On this day, 22 years ago, world rallying lost its top driver of the time, and I lost my childhood hero. Henri Toivonen crashed on the Tour de Corse, his Lancia Delta S4 caught fire, and he and his co-driver Sergio Cresto were both killed. He was just 29 years of age; I was 12.
Toivonen, the son of Monte Carlo Rally winner Pauli, was a flawed genius. His spectacular driving style meant that he was often able to score victories in two-wheel-drive machinery, even in an era of Audi Quattros, but it also meant that he was prone to scrapes and incidents.
His character encouraged the latter, too. I remember him injuring himself during the Circuit of Ireland one year, not in the rally car but on a kart track he’d visited mid-event.
The S4 was the car that was supposed to bring him the titles he’d looked likely to claim after winning the RAC Rally in 1980. Henri, finally freed from the shackles of a Rothmans contract that had hampered him throughout much of the early 1980s, won the RAC again on the Delta’s debut in 1985, then started the fateful 1986 season with Monte Carlo Rally glory. He was leading the Tour de Corse – a tarmac event, not the natural surface for a Finn - by over two minutes when he crashed.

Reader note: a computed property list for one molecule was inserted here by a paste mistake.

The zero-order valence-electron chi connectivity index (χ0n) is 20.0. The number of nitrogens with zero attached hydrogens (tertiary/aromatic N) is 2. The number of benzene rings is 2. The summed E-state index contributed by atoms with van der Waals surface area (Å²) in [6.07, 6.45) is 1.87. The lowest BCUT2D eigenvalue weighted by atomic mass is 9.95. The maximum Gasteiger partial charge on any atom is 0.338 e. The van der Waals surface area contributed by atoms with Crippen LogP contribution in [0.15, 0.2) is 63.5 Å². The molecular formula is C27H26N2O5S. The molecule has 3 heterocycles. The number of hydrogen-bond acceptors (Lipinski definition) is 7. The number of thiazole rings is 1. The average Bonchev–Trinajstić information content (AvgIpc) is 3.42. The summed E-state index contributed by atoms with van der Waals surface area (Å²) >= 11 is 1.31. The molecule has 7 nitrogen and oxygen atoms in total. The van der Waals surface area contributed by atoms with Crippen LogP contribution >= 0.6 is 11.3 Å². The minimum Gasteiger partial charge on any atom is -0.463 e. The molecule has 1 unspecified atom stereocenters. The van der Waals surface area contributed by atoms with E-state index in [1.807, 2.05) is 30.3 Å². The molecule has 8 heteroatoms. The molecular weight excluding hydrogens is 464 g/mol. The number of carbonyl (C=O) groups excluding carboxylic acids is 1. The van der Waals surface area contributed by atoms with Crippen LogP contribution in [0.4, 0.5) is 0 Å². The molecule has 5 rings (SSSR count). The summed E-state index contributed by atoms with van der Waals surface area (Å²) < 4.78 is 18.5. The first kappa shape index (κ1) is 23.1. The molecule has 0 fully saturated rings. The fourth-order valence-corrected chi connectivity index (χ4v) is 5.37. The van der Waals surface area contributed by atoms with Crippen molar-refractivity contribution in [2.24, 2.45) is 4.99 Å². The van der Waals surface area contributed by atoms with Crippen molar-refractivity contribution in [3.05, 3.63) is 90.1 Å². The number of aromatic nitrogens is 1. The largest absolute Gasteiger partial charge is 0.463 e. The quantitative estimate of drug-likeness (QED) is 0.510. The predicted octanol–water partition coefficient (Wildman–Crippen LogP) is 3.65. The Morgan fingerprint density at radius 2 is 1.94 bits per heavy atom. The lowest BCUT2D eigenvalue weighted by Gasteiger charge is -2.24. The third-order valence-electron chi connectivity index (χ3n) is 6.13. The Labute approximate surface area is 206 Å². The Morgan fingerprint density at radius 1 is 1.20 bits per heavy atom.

Just as F1 reinvented itself after the deaths of Ayrton Senna and Roland Ratzenberger in 1994, so rallying went through a revamp following Toivonen’s accident. Group B cars like the Delta were banned from the end of 1986, prompting technical changes that eventually brought us to the World Rally Cars the sport uses today.
The speeds are higher now than they were in 1986, but the cars are safer; co-driver Michael Park’s death on the 2006 Rally GB was the first at WRC level since that fateful day in 1986.
But if the sport has moved on, why am I marking this day? Purely because this was the moment, 22 years ago, when I realised that heroes are not immortal.